Our Prime Minister has decided to travel to Perth on Wednesday for a working visit to Pearce Air force base, to see the operations first hand and also to thank the personnel involved in the multinational search effort, including the Malaysian personnel.

Operational update

This afternoon, the Australian High Commissioner to Malaysia briefed me on the creation of a new, Joint Agency Co-ordination Centre (JACC), which will be based out of Pearce Air force base in Perth.

The JACC will be headed by Air Chief Marshal (ret.) Angus Houston, the former Chief of the Defense Force Australia.
The JACC will co-ordinate operations between all Australian government agencies and international search teams.

As per the information that we have received from the Australian authorities, the area of search today is 254,000 square kilometres.

Today, nine military aircraft and one civilian aircraft travelled to the search area. These planes were:

• two Malaysian C-130.
• one Chinese Ilyushin IL-76.
• one Japanese Coast Guard G5.
• one Australian P3 Orion.
• one New Zealand P3 Orion.
• one New Zealand civilian aircraft.
• one American P8 Poseidon.
• one Japanese P3 Orion.
• one Korean P3 Orion.

Today eleven ships were also deployed to the search area:

• Eight Chinese ships:
- the Xue Long,
- the Kunlunshan,
- the Haikou,
- the Qiandaohu Jian,
- the Jing Gang Shan,
- the Haixun,
- the Dong Hai Jian,
- and the Nan Hai Jian.
• Three Australian ships:
- the HMAS Success,
- the HMAS Toowoomba
- and MV Barkley Pearl, which is currently transiting in the search area.

The Malaysian ship, the KD Lekiu, is expected to arrive in the search area on 3 April.

The ADV Ocean Shield - fitted with the towed pinger locator and a Bluefin 21 autonomous underwater vehicle - is due to arrive in the search area on 3 April.

In terms of the sightings of potential objects:

On Saturday, five objects were retrieved by HMAS Success and the Haixun. However, it was found that none of these objects were related to MH370.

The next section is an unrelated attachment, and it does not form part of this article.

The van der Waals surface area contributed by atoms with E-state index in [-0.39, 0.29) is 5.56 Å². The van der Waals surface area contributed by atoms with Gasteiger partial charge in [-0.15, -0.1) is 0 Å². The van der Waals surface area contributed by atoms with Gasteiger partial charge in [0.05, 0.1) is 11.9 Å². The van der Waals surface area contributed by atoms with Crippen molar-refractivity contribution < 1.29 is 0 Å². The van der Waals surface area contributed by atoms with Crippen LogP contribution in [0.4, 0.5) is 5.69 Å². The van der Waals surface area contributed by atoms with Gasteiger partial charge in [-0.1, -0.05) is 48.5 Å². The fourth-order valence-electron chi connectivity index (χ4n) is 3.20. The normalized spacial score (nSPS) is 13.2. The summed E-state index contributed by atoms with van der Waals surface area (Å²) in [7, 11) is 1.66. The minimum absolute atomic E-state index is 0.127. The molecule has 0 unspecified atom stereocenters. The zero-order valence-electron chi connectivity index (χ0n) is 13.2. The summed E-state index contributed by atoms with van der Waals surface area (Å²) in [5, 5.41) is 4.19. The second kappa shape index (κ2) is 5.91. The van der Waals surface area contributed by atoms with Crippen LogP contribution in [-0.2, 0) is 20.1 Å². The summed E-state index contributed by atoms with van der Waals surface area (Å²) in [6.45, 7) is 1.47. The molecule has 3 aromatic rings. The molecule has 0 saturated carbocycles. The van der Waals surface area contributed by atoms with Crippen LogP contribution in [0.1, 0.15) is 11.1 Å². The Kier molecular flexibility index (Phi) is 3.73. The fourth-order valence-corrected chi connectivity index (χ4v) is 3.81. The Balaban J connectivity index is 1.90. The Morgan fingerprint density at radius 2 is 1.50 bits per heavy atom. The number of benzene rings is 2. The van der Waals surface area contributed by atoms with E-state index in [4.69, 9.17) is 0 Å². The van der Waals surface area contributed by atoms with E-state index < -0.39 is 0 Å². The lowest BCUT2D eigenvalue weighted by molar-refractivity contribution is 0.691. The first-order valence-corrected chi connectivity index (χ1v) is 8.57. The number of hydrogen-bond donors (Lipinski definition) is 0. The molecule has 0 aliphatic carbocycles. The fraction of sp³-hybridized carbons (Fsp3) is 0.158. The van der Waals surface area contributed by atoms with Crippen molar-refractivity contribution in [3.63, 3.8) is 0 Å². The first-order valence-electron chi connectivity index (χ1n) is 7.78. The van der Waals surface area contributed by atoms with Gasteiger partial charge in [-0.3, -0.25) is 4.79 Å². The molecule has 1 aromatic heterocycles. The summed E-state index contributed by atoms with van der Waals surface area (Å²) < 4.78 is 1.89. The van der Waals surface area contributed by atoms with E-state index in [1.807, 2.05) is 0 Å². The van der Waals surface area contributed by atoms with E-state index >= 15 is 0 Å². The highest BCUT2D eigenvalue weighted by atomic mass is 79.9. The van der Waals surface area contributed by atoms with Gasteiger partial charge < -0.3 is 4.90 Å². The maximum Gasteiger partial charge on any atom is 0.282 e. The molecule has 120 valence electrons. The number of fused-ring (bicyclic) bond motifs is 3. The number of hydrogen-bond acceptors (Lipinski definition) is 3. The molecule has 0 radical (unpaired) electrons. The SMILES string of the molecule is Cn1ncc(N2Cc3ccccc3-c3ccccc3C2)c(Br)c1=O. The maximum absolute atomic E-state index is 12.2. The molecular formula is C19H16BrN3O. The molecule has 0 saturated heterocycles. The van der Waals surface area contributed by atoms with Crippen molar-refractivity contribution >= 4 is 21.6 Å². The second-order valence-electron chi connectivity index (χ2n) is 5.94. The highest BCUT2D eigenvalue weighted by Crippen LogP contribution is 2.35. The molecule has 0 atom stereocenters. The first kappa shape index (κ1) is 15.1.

On Sunday, an Australian P3 Orion made visual sightings of seven potential objects. A Korean P3 Orion also made visuals of three potential objects.

The Chinese ship, the Haixun, was tasked on Monday to retrieve these potential objects.

3. ASEAN Defence Ministers’ meeting

In my capacity as Malaysian Defence Minister, I will leave tonight for the United States Pacific Command in Hawaii. I will attend the ASEAN Defence Ministers’ meeting, which will be held from 1st to the 3rd of April.

The meeting is being convened by US Defense Secretary Chuck Hagel.

On behalf of the Malaysian Government, I will share with my ASEAN counterparts, and the Government of the United States, the latest developments regarding the search for MH370.

I will convey to our ASEAN neighbours and the United States, Malaysia’s utmost appreciation for their invaluable help in the multi-national search effort.

I will also use this opportunity to discuss the possibility of deploying more specific military assets, in the event that we need to embark on a more complex phase of the operation. I shall be discussing with the United States, and our other friends and allies, how best we can acquire the assets needed for possible deep sea search and recovery.

Meeting with the Indonesian Special Envoy

Today, I held a meeting with the Indonesian Special Envoy and Special Advisor to the Foreign Minister, Madam Wiwiek Setyawati Firman, and her delegation. The delegation included H.E. Mr. Herman Prayitno, the Ambassador of Indonesia to Malaysia.

The Special Envoy expressed her heartfelt gratitude to the Government of Malaysia and the multinational team conducting the search operation.

The Special Envoy also stated that Indonesia fully understands the complexity and the magnitude of the challenge ahead, and reaffirms its unshakeable support for Malaysia.

Next of Kin

Yesterday a group of families, whose loved ones were on board MH370, arrived in Kuala Lumpur from Beijing.

 

Previous Page  1  2  3  4  5  6  7  8  9  10  11  12  13  14  15  16  17  18  19  20  21  22  23  24  25  26  27  28  29  30  31  32  33  34  35  36  37  38  39  40  41  42  43  44  45  46  47  48  49  50  51  52  53  54  55  56  Next Page 

Sign up for Computerworld eNewsletters.